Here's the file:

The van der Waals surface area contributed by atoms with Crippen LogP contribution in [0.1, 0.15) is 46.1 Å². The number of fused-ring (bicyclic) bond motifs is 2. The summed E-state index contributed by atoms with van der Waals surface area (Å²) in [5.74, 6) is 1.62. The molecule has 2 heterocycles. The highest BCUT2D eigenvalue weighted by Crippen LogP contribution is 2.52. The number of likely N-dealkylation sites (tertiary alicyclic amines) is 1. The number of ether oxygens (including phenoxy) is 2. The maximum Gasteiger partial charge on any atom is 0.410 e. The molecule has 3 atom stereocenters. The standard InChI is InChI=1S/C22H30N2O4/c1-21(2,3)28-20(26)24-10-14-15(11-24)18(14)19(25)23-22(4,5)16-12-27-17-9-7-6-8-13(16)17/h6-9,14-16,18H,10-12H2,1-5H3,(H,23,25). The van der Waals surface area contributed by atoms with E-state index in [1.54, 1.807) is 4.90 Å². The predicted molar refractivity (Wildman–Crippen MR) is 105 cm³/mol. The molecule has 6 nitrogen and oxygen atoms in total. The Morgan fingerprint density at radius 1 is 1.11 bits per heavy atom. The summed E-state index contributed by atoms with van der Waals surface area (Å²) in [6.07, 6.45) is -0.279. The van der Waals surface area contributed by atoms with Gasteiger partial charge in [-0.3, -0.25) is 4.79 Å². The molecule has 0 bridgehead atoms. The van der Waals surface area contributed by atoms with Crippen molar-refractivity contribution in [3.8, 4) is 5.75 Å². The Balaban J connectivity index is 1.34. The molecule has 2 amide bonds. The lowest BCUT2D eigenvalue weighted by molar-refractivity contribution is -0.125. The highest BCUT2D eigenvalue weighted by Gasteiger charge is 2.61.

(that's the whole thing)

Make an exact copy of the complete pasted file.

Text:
The van der Waals surface area contributed by atoms with Crippen LogP contribution in [0.1, 0.15) is 46.1 Å². The number of fused-ring (bicyclic) bond motifs is 2. The summed E-state index contributed by atoms with van der Waals surface area (Å²) in [5.74, 6) is 1.62. The molecule has 2 heterocycles. The highest BCUT2D eigenvalue weighted by Crippen LogP contribution is 2.52. The number of likely N-dealkylation sites (tertiary alicyclic amines) is 1. The number of ether oxygens (including phenoxy) is 2. The maximum Gasteiger partial charge on any atom is 0.410 e. The molecule has 3 atom stereocenters. The standard InChI is InChI=1S/C22H30N2O4/c1-21(2,3)28-20(26)24-10-14-15(11-24)18(14)19(25)23-22(4,5)16-12-27-17-9-7-6-8-13(16)17/h6-9,14-16,18H,10-12H2,1-5H3,(H,23,25). The van der Waals surface area contributed by atoms with E-state index in [1.54, 1.807) is 4.90 Å². The predicted molar refractivity (Wildman–Crippen MR) is 105 cm³/mol. The molecule has 6 nitrogen and oxygen atoms in total. The Morgan fingerprint density at radius 1 is 1.11 bits per heavy atom. The summed E-state index contributed by atoms with van der Waals surface area (Å²) in [6.07, 6.45) is -0.279. The van der Waals surface area contributed by atoms with Gasteiger partial charge in [-0.3, -0.25) is 4.79 Å². The molecule has 0 bridgehead atoms. The van der Waals surface area contributed by atoms with Crippen molar-refractivity contribution in [3.8, 4) is 5.75 Å². The Balaban J connectivity index is 1.34. The molecule has 2 amide bonds. The lowest BCUT2D eigenvalue weighted by molar-refractivity contribution is -0.125. The highest BCUT2D eigenvalue weighted by Gasteiger charge is 2.61.